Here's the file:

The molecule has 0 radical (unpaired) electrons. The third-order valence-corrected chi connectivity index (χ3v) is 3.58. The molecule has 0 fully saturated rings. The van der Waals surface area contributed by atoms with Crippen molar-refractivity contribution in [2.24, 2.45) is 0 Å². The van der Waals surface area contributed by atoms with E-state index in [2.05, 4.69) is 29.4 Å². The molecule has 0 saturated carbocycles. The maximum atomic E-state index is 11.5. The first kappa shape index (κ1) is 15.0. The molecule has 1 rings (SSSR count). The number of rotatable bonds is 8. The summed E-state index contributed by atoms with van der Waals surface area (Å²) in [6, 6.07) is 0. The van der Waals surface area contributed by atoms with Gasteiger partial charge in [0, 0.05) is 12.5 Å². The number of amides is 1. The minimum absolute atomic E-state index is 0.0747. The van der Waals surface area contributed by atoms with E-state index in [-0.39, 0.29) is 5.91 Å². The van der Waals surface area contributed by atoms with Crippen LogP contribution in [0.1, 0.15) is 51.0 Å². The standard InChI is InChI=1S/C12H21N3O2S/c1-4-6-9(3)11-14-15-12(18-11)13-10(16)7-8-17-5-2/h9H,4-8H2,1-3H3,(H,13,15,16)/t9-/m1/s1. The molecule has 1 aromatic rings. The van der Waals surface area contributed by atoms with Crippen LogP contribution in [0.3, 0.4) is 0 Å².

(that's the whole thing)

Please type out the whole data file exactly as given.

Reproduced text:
The molecule has 0 radical (unpaired) electrons. The third-order valence-corrected chi connectivity index (χ3v) is 3.58. The molecule has 0 fully saturated rings. The van der Waals surface area contributed by atoms with Crippen molar-refractivity contribution in [2.24, 2.45) is 0 Å². The van der Waals surface area contributed by atoms with E-state index in [2.05, 4.69) is 29.4 Å². The molecule has 0 saturated carbocycles. The maximum atomic E-state index is 11.5. The first kappa shape index (κ1) is 15.0. The molecule has 1 rings (SSSR count). The number of rotatable bonds is 8. The summed E-state index contributed by atoms with van der Waals surface area (Å²) in [6, 6.07) is 0. The van der Waals surface area contributed by atoms with Gasteiger partial charge in [0, 0.05) is 12.5 Å². The number of amides is 1. The minimum absolute atomic E-state index is 0.0747. The van der Waals surface area contributed by atoms with E-state index in [-0.39, 0.29) is 5.91 Å². The van der Waals surface area contributed by atoms with Crippen LogP contribution in [0.1, 0.15) is 51.0 Å². The standard InChI is InChI=1S/C12H21N3O2S/c1-4-6-9(3)11-14-15-12(18-11)13-10(16)7-8-17-5-2/h9H,4-8H2,1-3H3,(H,13,15,16)/t9-/m1/s1. The molecule has 1 aromatic rings. The van der Waals surface area contributed by atoms with Crippen LogP contribution in [0.3, 0.4) is 0 Å².